What you need to know:
Families are passing on the baton to the young generation. A PwC East Africa Family Business Survey report published in 2021 shows the Madhvani Group is one of the largest diversified private sector organisations in East Africa.
No story of a Ugandan family business is complete without a mention of the wealthy family business empires; Madhvani, Mukwano, Mulwana, Mbire, Nzeyi, Bitature’s Simba Group, and Ruparelia Group. The list keeps on growing.
Most of Uganda’s wealthy family businesses transcend generations, and some are preparing for a change from the old guard to the young Turks.
The generational transition of Uganda’s wealthiest families is more visible and has been taking shape for the last decades.
Wealthy names such as Sudhir Ruparelia, ranked as Uganda’s wealthiest at US$1.2 billion in 2018 by the Forbes magazine with interests in real estate, hospitality and finance is letting the young Turks into the family business.
32-year-old Rajiv Ruparelia, a son of Sudhir has in the last five years grown through the ranks to assume the role of the managing director at the Ruparelia Group taking on roles that previously were a preserve for his father.
At Simba Group run by group chairman and London School of Accountancy graduate Patrick Bitature, one can easily notice that his daughter, British educated Dr Nataliey Bitature is now chief of staff, and is being groomed for more senior roles.
Her elite education at Keele University in England and investments into innovations such as Musana Carts has shaped her into a shrewd businesswoman.
She was named in the Forbes 30 under 30 in 2015, a coveted ranking for the most elite young entrepreneurs in Africa.
The story of Mulwana Group is no different, and it began in 2013.
James Mulwana, an industrialist who died in 2013 left behind a fortune with interests in dairy farming, manufacturing and real estate.
After his death in 2013, Ms Barbara Mulwana, now an executive director at Nice House of Plastics took on the stewardship for the family business empire along with other siblings.
However, the most living example is the Madhvani family.
A PwC East Africa Family Business Survey report published in 2021 shows the Madhvani Group is one of the largest diversified private sector organisations in East Africa.
A successful business legacy is told in the report of the Madhvani legacy companies, with origins in Uganda as far back as 1914.
It has developed into a multi-sector conglomerate with a presence in various African countries, the Middle East, India and North America.
Today, Madhvani Group’s interests include agriculture and agro processing, hospitality, information technology, media and communications, packaging and construction.
The Group’s flagship business is Kakira Sugar Limited in Uganda. Over many years, the Madhvani family and Kakira Sugar have weathered political turmoil and successive generations of leadership.
Following the death of the Group’s founder, Mr Muljibhai Madhvani in 1958, the development of the Group in East Africa fell onto the shoulders on his two elder sons, Mr Jayant Madhvani who died in1971 and Mr Manubhai Madhvani who passed on in 2011.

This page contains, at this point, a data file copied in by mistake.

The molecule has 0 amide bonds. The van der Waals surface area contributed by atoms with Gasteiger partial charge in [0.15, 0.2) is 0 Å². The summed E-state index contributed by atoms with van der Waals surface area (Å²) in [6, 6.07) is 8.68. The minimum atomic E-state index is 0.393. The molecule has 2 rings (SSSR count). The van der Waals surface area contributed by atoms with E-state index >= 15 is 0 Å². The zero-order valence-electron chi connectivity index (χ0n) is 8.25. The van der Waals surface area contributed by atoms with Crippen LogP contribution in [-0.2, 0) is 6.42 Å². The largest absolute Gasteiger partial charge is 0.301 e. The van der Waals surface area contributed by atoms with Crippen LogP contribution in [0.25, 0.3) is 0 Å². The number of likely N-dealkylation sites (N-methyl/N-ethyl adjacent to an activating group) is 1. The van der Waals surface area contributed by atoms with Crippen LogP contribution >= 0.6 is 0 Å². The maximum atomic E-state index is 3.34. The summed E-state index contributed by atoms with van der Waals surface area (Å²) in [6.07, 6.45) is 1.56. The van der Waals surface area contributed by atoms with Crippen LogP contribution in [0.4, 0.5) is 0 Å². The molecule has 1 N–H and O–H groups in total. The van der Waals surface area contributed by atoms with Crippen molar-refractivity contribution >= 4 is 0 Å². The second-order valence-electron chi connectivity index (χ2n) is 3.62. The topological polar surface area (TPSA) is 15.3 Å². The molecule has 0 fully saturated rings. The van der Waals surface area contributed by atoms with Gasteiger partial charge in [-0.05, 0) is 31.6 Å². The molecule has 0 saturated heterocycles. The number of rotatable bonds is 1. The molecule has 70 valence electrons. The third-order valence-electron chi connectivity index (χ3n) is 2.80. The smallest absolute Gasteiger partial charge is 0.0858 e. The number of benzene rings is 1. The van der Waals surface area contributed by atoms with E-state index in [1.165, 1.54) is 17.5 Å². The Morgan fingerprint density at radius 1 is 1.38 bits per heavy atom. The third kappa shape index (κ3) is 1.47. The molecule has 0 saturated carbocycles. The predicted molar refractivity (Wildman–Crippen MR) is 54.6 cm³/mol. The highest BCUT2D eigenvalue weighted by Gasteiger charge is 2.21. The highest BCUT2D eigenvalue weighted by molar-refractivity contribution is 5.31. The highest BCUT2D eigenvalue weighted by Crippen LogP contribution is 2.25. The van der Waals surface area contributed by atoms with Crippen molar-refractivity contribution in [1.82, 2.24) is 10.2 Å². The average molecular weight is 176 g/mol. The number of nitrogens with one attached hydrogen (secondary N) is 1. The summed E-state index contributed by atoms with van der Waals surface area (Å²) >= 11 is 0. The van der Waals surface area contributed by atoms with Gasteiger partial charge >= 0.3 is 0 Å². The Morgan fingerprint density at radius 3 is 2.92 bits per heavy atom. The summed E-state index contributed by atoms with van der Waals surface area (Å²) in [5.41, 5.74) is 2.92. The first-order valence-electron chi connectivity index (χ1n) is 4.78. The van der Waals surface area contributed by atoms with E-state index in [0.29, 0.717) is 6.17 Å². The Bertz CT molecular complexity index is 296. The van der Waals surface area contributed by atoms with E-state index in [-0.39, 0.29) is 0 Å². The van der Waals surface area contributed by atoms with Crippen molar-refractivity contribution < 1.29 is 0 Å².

In 1972, the Group in Uganda suffered a huge setback with the imprisonment by Idi Amin of Mr Manubhai Madhvani.
Since then, the experience taught the family some important lessons on the importance of professionalising the family business.
The PwC report shows to date, professionalism remains pivotal to the success of the Madhvani Group.
Kamlesh Madhvani, the joint managing director of Madhvani Group, in an interview published in the PwC report indicates that the family’s unwavering commitment is professionalisation.
The commitment has a special focus on corporate governance, talent management, and solid systems and processes.
The Madhvani family has retained ownership of Kakira Sugar and other group companies but has appointed experienced, independent non-executive directors and professional managers.
“No family has an endless supply of the expertise needed to deal with all business challenges,” says Kamlesh Madhvani in the interview.
Independent non-executive directors constitute half of Kakira Sugar’s Board, for example, and the family has delegated important levels of responsibility to professional managers; both the directors and managers have diverse backgrounds, relevant expertise and experience.
Kamlesh notes that Madhvani Group’s governance model has demonstrated the power of effective leadership. “Empowering individuals - both family members and outside professionals - is easier,” he says.
Good governance has supported the family’s culture of hard work, commitment, knowledge, expertise, emotional intelligence and innovation. Another aspect of the family’s culture, passed down from Mr Muljibhai Madhvani, is “our wealth is our people,” according to Kamlesh.
Another example of how families are passing on the baton to the young generation is Crest Foam Limited.
Crest Foam, a Uganda-based family business first opened its doors in 1987 and now produces a range of standard, high density and orthopedic mattresses as well as pillows and cushions.